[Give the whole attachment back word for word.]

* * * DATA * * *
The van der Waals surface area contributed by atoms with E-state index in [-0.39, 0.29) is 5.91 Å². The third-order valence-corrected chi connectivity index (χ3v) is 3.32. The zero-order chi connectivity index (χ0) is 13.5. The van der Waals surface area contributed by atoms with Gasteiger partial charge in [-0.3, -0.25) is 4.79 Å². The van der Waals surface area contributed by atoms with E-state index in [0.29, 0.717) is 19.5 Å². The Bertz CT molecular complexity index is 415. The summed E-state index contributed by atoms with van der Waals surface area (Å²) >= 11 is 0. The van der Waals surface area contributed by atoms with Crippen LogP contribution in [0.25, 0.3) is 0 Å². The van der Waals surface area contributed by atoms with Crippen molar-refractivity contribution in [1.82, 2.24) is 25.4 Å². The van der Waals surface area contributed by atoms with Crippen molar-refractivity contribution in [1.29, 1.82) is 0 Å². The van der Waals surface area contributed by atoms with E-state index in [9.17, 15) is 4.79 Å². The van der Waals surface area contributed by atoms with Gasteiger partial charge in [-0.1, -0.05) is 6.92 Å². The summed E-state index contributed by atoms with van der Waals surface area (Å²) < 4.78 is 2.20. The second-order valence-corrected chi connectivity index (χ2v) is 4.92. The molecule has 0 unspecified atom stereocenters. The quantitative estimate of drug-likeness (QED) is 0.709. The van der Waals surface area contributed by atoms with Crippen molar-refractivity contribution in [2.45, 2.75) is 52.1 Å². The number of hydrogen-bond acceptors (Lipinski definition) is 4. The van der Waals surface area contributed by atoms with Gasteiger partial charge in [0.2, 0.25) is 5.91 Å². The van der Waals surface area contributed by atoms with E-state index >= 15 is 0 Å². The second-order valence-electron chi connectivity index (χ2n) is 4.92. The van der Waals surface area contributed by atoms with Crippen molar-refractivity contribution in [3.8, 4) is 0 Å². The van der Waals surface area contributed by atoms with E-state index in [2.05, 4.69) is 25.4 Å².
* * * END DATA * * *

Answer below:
The van der Waals surface area contributed by atoms with E-state index in [-0.39, 0.29) is 5.91 Å². The third-order valence-corrected chi connectivity index (χ3v) is 3.32. The zero-order chi connectivity index (χ0) is 13.5. The van der Waals surface area contributed by atoms with Gasteiger partial charge in [-0.3, -0.25) is 4.79 Å². The van der Waals surface area contributed by atoms with E-state index in [0.29, 0.717) is 19.5 Å². The Bertz CT molecular complexity index is 415. The summed E-state index contributed by atoms with van der Waals surface area (Å²) >= 11 is 0. The van der Waals surface area contributed by atoms with Crippen LogP contribution in [0.25, 0.3) is 0 Å². The van der Waals surface area contributed by atoms with Crippen molar-refractivity contribution in [1.82, 2.24) is 25.4 Å². The van der Waals surface area contributed by atoms with Crippen molar-refractivity contribution in [1.29, 1.82) is 0 Å². The van der Waals surface area contributed by atoms with E-state index in [9.17, 15) is 4.79 Å². The van der Waals surface area contributed by atoms with Gasteiger partial charge in [-0.1, -0.05) is 6.92 Å². The summed E-state index contributed by atoms with van der Waals surface area (Å²) < 4.78 is 2.20. The second-order valence-corrected chi connectivity index (χ2v) is 4.92. The molecule has 0 unspecified atom stereocenters. The quantitative estimate of drug-likeness (QED) is 0.709. The van der Waals surface area contributed by atoms with Crippen molar-refractivity contribution in [2.45, 2.75) is 52.1 Å². The number of hydrogen-bond acceptors (Lipinski definition) is 4. The van der Waals surface area contributed by atoms with Gasteiger partial charge in [0.2, 0.25) is 5.91 Å². The van der Waals surface area contributed by atoms with E-state index >= 15 is 0 Å². The second-order valence-electron chi connectivity index (χ2n) is 4.92. The van der Waals surface area contributed by atoms with Crippen molar-refractivity contribution in [3.8, 4) is 0 Å². The van der Waals surface area contributed by atoms with E-state index in [2.05, 4.69) is 25.4 Å².